The Hellenistic civilization and Hellenistic religions

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Per Bilde, Atargatis/Dea Syria: Hellenization of Her Cult in the Hellenistic-Roman Period?


The essence in what we by scholarly tradition have been forced to call Hellenism was the establishment of a world-wide (Mediterranean) dynamic, urban civilization in which Greek culture – and in particular its critical rational spirit – was expanding and played an increasing role.112 In this cosmopolitan civilization, especially in its first phase in the 4th-3rd centuries BC, there was a growing international market, a growing communication of goods and ideas, a growing social mobility, an accelerating development in philosophy, science and technology, and, consequently, a growing specialization and professionalization.113 This new dynamic civilization represented the threat of destruction to all kinds of traditional, local and static structures, attitudes and ideas. And by this “destruction” the Hellenistic civilization created a crisis in particular for the urbane individual, because it eroded the traditional basis for his identity and symbolic universe. It was primarily this crisis that opened up for all the radical new “Hellenistic” developments in culture, philosophy, literature, art and religion that occurred especially in the cities in this period.114

In the religious sphere, apart perhaps from remote rural districts untouched by the mainstream of culture, this radical cultural development caused a gradual undermining of the basis of traditional local cult. Corresponding to the general revolution of the conditions of human life, traditional religions either collapsed, lost their meaning or were forced to change their symbolic content.115 Urbane man, therefore, had to work out new values, new ways of understanding and identifying himself, in other words, new religions.116 This process of religious re-orientation was carried out by means of transformations (cf. section 1) which again were worked out by re-interpreting117 already existing symbolic systems: the traditional religions and other, perhaps “philosophical”, attitudes and ideas. This is essentially what happened in the radical changes and developments which took place in all spheres of urban religious life during the Hellenistic and Roman period.118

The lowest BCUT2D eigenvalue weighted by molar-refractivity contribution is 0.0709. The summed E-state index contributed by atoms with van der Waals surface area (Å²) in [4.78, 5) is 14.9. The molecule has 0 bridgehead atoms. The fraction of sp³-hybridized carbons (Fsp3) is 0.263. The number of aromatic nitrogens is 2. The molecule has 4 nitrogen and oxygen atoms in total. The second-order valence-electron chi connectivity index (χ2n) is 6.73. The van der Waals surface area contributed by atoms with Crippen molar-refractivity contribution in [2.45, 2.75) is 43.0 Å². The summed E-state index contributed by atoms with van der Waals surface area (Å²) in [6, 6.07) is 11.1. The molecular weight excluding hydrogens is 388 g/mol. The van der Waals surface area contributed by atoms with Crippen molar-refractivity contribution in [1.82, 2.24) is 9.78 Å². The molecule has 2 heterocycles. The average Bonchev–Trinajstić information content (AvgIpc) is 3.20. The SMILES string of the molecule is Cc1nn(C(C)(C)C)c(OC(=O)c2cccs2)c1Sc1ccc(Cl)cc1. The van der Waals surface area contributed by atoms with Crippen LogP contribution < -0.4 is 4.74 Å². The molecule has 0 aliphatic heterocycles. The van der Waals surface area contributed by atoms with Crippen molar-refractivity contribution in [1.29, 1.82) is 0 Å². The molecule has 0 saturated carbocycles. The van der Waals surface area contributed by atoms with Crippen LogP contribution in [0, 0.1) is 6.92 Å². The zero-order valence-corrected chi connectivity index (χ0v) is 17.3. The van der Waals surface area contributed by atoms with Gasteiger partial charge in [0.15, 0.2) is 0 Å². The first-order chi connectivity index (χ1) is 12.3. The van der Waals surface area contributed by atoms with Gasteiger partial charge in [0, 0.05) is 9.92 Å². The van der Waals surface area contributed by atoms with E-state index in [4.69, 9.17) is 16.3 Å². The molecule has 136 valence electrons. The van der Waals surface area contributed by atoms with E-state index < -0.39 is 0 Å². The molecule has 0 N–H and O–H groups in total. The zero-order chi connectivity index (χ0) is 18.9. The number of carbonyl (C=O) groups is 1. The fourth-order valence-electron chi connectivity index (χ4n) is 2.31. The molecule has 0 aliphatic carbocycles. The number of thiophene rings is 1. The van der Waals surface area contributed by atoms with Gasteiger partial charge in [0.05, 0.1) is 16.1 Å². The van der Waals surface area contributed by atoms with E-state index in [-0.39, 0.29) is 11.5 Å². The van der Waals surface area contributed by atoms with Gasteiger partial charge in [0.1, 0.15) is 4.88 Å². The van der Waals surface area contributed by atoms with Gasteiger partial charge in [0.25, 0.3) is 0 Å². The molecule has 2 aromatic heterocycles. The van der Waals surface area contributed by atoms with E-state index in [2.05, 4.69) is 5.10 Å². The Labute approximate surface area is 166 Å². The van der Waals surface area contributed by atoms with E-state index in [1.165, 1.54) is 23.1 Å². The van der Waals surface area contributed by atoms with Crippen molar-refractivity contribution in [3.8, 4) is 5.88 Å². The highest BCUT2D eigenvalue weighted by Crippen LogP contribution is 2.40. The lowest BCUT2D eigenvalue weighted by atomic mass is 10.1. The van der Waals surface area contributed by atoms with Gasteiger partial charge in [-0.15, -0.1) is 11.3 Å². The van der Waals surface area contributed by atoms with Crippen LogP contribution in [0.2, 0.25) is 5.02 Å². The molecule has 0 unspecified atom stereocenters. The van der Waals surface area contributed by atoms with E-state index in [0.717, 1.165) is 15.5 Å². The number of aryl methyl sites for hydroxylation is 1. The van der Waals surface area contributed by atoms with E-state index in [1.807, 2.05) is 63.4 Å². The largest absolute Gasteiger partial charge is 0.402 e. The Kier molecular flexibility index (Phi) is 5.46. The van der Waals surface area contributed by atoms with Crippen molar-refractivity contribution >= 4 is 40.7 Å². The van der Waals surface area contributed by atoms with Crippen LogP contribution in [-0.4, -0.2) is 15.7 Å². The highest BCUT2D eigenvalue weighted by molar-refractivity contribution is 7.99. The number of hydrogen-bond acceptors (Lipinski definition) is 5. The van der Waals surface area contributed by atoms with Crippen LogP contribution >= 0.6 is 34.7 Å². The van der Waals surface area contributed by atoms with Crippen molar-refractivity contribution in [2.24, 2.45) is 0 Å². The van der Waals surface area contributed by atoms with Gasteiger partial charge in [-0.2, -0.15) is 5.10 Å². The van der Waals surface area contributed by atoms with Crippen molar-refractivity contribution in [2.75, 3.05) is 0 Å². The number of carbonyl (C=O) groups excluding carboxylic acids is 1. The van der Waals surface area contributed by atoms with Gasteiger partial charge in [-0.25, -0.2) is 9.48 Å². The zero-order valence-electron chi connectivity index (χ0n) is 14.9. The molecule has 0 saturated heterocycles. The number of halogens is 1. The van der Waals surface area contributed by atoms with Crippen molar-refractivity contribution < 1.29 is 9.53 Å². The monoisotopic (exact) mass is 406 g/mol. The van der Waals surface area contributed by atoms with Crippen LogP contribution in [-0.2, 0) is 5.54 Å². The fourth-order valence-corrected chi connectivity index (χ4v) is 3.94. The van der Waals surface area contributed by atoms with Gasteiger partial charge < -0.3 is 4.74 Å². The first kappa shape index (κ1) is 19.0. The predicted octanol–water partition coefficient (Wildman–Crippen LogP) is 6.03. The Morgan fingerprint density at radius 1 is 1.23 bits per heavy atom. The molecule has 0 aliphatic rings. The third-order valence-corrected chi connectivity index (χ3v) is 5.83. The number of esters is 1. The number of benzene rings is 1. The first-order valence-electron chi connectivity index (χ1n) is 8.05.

Traditional city state religion lost its content, and traditional rural fertility cults were in a number of cases, at least partly, transformed to urbane individualistic “salvation” or “mystery religions”. Apparently, this was what happened with the traditional Oriental religions of Cybele and Isis, and later the cult of Mithras.119 Similar changes seem to have taken place in the cults of Artemis, Dionysos, Eleusis, Orpheus and others. And the general tendency in this important process of religious transformation in these centuries was the change of emphasis from a more static local, agricultural, collective and mostly immanent to a more dynamic, universal, urbane, personal and often transcendental (dualistic) character.120

The essential point and the driving force in this important religious transformation was the vulnerable and threatened situation of the urbane individual in particular, which in the Hellenistic and Roman world appears to have been created as a by-product of the dynamic urban Hellenistic civilization. Often urban man might have felt as being thrown into this new “open” and limitless world. In this way, a basic insecurity and frustration could be created which by some “philosophical” souls might be met with “heroic” atheism or agnosticism, or with a “Stoic” or “Epicurean” “apathetic” attitude. It could also be met with the help of astrology, magic, or a desperate “belief” in Tyche or Fortuna. Or, it could be met with such a transforming reinterpretation which took place in the “new” Oriental or Greek “mystery” or “salvation religions” such as those of Christianity, the cults of Cybele, Isis and Mithras or – the religion of Atargatis.

Per Bilde, Atargatis/Dea Syria: Hellenization of Her Cult in the Hellenistic-Roman Period?
(In Studies in Hellenistic Civilization, Vol. I – Religion and Religious Practice in the Seleucid Kingdom, pp. 178-179.
Aarhus University Press, 1990, 1996)


112 These features have been emphasized esp. by Laqueur (1925), Kaerst (1968) and Schneider (1968), cf. Bilde 1990.

113 Cf. esp. Kaerst 1968 II, 80ff; Walbank 1986, 60-78, 159-97.

114 Cf. Dodds 1956, 236-55, esp. 237 (on the “open” Hellenistic society, cf. also 244-45, 252); Kaerst 1968 I, 110-30.

115 Similarly Colpe 1981, 34-35; Nilsson 1961, 308-09.

116 Cf. Colpe 1981, 7, 34-35; Cumont 1929, 11; Dodds 1956, 242.

117 Cf. Cumont 1929, 111-12; Goossens 1943, 139-41, 199-201.

118 Cf. Martin 1987, 3-15; Nilsson 1961, 308-09; Nock 1933, 65; Walbank 1986, 209-26.

119 Also Judaism and Christianity were “Oriental” religions and belong in this context, cf. Colpe 1981, 9, 13; Rostovtzeff 1938, 66-67. This “Hellenization” of the Oriental (and other) religions often occurs at the same time as an “Orientalization” can be observed in other areas, such as e.g. the temple architecture, as we have seen (in section 7), cf. also the essay by Hannestad, Potts elsewhere in this book.

120 Cf. for Sabazios, Fellman 1981, 318, 331-32, and for Artemis, Fleischer 1981, 298-99, 305-06.


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The original numbering of the footnotes is preserved. Only sources cited in the excerpts are listed in the bibliography.